Here are a few noteworthy examples: money, the past, the future, and the United States of America. We all assume money to be real; we can, after all, buy real, tangible things with it. But money is, in actuality an empty, arithmetical signifier, whose value depends entirely upon a shifting consensus within a community of buyers and sellers.  It is, as Gregory Bateson might have said, a transform of information about the relative value of commodities in the market. And "commodities" themselves can often be quite virtual, quite nebulous. What, for example, is an "insurance policy"? A legally binding agreement between insurer and insured. But if the insurer goes belly-up, what happens to that contract? It becomes a worthless piece of paper.

But surely, you might argue, the past and future are real; we have artifacts to prove that the past in fact actually happened, and we can make reasonably accurate predictions about the future--weather forecasters do it all the time.  While I agree that the past and future can be useful concepts, whether for reflection or planning or imagining, they still lack any substantive reality. The past is gone an irretrievable; the future hasn't happened yet.  All we actually have is the ever-shifting present moment. Both the others are imaginary constructs.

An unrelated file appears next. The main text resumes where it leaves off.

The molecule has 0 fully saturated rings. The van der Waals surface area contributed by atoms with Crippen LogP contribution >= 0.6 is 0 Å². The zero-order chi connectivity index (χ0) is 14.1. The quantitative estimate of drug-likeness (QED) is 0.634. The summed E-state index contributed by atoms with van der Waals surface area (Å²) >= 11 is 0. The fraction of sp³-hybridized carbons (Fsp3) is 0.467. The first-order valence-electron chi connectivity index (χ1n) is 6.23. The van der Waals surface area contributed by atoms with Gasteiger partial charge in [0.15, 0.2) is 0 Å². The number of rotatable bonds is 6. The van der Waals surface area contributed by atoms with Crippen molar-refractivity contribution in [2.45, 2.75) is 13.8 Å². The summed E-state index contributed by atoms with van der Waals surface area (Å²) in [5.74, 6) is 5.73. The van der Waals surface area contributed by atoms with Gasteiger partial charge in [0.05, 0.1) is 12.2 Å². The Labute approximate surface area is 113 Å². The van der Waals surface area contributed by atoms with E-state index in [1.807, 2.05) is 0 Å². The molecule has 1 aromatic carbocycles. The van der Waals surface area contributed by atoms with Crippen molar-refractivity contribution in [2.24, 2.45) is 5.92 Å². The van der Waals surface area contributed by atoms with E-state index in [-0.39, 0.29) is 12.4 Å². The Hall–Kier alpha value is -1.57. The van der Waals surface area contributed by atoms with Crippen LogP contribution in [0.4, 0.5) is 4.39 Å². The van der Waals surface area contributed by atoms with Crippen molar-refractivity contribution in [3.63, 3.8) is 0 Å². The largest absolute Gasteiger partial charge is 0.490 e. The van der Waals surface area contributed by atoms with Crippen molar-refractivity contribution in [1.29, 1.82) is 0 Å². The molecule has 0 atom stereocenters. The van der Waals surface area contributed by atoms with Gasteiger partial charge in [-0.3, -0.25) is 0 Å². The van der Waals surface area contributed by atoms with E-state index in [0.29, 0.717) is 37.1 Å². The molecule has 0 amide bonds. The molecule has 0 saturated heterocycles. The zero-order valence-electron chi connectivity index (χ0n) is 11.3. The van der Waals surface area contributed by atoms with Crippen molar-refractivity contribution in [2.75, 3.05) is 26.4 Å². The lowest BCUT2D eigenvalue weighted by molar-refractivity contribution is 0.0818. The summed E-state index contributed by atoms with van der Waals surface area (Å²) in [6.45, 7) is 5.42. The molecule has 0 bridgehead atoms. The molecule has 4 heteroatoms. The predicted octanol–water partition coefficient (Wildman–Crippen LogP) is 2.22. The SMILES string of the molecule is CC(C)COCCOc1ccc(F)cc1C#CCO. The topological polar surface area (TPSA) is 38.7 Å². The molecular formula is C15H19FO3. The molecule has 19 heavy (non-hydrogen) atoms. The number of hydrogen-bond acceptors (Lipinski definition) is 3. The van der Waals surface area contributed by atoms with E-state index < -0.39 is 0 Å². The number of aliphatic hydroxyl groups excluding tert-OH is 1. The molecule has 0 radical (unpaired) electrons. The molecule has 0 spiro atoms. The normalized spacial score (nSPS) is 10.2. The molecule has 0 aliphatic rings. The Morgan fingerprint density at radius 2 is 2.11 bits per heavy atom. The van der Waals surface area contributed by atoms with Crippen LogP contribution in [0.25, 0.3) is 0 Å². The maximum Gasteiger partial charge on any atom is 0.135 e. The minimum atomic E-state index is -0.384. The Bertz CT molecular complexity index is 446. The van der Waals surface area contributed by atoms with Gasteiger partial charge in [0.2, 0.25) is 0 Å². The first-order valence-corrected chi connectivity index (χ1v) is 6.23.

We can take this further, of course. While the past is gone and irrevocable, the future can be influenced, up to a point, by our actions (or inactions) in the present moment.  But it is still an artifact of our imagination, for no matter how carefully we plan, something could happen in the next moment to completely eradicate those plans, or at least require a major change in them. Or, of course, we could die--at any time--rendering all such plans and dreams null and void.  That notwithstanding, our actions today will still influence the shape of the future, with or without us. And if the Buddhist teachings are right about a continuum of mind that pre-exists our birth and transcends our death, then we--or some version of ourselves--will reap the karmic fruits of our actions anyway.  But even that, if or when it happens, will not be "real" knowable until it becomes the Present Moment, whether for ourselves or for another "self" we cannot even imagine. After all, this concept of "self" we have and cherish is yet another perceptual artifact, no more real than a rainbow.

Thursday, March 6, 2014



When despair for the world grows in me
And I wake in the night at the least sound
in the fear of what my life and my children's lives may be,
I go and lie down where the wood drake
rests in his beauty on the water, and the great heron feeds.
I come into the peace of wild things
who do not tax their lives with forethought
of grief. I come into the presence of still water.
And I feel above me the day-blind stars
waiting with their light. For a time